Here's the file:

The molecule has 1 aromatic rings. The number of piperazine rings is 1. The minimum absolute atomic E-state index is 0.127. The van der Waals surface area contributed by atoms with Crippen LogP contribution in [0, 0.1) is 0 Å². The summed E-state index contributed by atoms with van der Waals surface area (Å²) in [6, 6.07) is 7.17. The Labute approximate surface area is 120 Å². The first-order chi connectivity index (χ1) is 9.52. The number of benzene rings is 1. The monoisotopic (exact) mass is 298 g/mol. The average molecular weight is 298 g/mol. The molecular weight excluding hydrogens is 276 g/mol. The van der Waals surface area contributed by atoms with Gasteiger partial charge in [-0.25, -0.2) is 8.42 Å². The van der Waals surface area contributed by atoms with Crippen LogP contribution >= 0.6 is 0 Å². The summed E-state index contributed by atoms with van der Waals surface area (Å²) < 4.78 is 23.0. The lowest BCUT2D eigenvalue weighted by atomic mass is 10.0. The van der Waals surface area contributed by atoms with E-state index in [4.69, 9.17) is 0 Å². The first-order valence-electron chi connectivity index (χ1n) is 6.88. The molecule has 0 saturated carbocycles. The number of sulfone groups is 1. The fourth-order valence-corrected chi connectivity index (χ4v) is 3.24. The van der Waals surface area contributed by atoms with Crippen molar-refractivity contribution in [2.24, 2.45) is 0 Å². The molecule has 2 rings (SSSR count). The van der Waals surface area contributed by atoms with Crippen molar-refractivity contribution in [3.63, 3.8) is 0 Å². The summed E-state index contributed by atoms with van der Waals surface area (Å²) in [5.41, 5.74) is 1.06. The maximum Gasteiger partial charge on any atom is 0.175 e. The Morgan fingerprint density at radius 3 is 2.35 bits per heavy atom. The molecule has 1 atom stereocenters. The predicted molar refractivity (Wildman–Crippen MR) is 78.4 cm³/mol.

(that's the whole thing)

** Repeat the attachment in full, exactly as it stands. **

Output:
The molecule has 1 aromatic rings. The number of piperazine rings is 1. The minimum absolute atomic E-state index is 0.127. The van der Waals surface area contributed by atoms with Crippen LogP contribution in [0, 0.1) is 0 Å². The summed E-state index contributed by atoms with van der Waals surface area (Å²) in [6, 6.07) is 7.17. The Labute approximate surface area is 120 Å². The first-order chi connectivity index (χ1) is 9.52. The number of benzene rings is 1. The monoisotopic (exact) mass is 298 g/mol. The average molecular weight is 298 g/mol. The molecular weight excluding hydrogens is 276 g/mol. The van der Waals surface area contributed by atoms with Gasteiger partial charge in [-0.25, -0.2) is 8.42 Å². The van der Waals surface area contributed by atoms with Crippen LogP contribution >= 0.6 is 0 Å². The summed E-state index contributed by atoms with van der Waals surface area (Å²) < 4.78 is 23.0. The lowest BCUT2D eigenvalue weighted by atomic mass is 10.0. The van der Waals surface area contributed by atoms with E-state index in [4.69, 9.17) is 0 Å². The first-order valence-electron chi connectivity index (χ1n) is 6.88. The molecule has 0 saturated carbocycles. The number of sulfone groups is 1. The fourth-order valence-corrected chi connectivity index (χ4v) is 3.24. The van der Waals surface area contributed by atoms with Crippen molar-refractivity contribution in [2.24, 2.45) is 0 Å². The molecule has 2 rings (SSSR count). The van der Waals surface area contributed by atoms with Crippen molar-refractivity contribution in [3.63, 3.8) is 0 Å². The summed E-state index contributed by atoms with van der Waals surface area (Å²) in [5.41, 5.74) is 1.06. The maximum Gasteiger partial charge on any atom is 0.175 e. The Morgan fingerprint density at radius 3 is 2.35 bits per heavy atom. The molecule has 1 atom stereocenters. The predicted molar refractivity (Wildman–Crippen MR) is 78.4 cm³/mol.